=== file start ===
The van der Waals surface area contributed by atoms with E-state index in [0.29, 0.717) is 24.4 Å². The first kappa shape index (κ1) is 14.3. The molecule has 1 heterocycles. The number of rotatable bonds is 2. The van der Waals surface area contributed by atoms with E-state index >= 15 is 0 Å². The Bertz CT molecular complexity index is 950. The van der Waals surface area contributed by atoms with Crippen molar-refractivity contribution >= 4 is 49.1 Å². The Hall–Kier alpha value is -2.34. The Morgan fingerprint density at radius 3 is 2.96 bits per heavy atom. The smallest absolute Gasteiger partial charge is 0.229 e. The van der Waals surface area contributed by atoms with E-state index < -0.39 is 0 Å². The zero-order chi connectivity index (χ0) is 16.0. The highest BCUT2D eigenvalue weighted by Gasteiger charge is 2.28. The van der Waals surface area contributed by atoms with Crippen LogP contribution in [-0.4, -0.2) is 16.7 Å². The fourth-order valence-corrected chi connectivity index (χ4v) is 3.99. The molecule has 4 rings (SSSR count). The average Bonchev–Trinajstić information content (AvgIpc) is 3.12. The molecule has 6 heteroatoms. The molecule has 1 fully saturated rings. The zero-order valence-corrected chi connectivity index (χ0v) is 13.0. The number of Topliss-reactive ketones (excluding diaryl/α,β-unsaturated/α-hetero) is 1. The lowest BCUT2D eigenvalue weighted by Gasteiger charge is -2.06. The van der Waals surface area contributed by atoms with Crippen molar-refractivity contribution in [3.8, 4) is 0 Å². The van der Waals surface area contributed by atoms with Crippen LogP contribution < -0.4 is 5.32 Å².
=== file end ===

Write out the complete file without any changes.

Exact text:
The van der Waals surface area contributed by atoms with E-state index in [0.29, 0.717) is 24.4 Å². The first kappa shape index (κ1) is 14.3. The molecule has 1 heterocycles. The number of rotatable bonds is 2. The van der Waals surface area contributed by atoms with E-state index >= 15 is 0 Å². The Bertz CT molecular complexity index is 950. The van der Waals surface area contributed by atoms with Crippen molar-refractivity contribution >= 4 is 49.1 Å². The Hall–Kier alpha value is -2.34. The Morgan fingerprint density at radius 3 is 2.96 bits per heavy atom. The smallest absolute Gasteiger partial charge is 0.229 e. The van der Waals surface area contributed by atoms with E-state index < -0.39 is 0 Å². The zero-order chi connectivity index (χ0) is 16.0. The highest BCUT2D eigenvalue weighted by Gasteiger charge is 2.28. The van der Waals surface area contributed by atoms with Crippen LogP contribution in [-0.4, -0.2) is 16.7 Å². The fourth-order valence-corrected chi connectivity index (χ4v) is 3.99. The molecule has 4 rings (SSSR count). The average Bonchev–Trinajstić information content (AvgIpc) is 3.12. The molecule has 6 heteroatoms. The molecule has 1 fully saturated rings. The zero-order valence-corrected chi connectivity index (χ0v) is 13.0. The number of Topliss-reactive ketones (excluding diaryl/α,β-unsaturated/α-hetero) is 1. The lowest BCUT2D eigenvalue weighted by Gasteiger charge is -2.06. The van der Waals surface area contributed by atoms with Crippen molar-refractivity contribution in [3.8, 4) is 0 Å². The van der Waals surface area contributed by atoms with Crippen LogP contribution < -0.4 is 5.32 Å².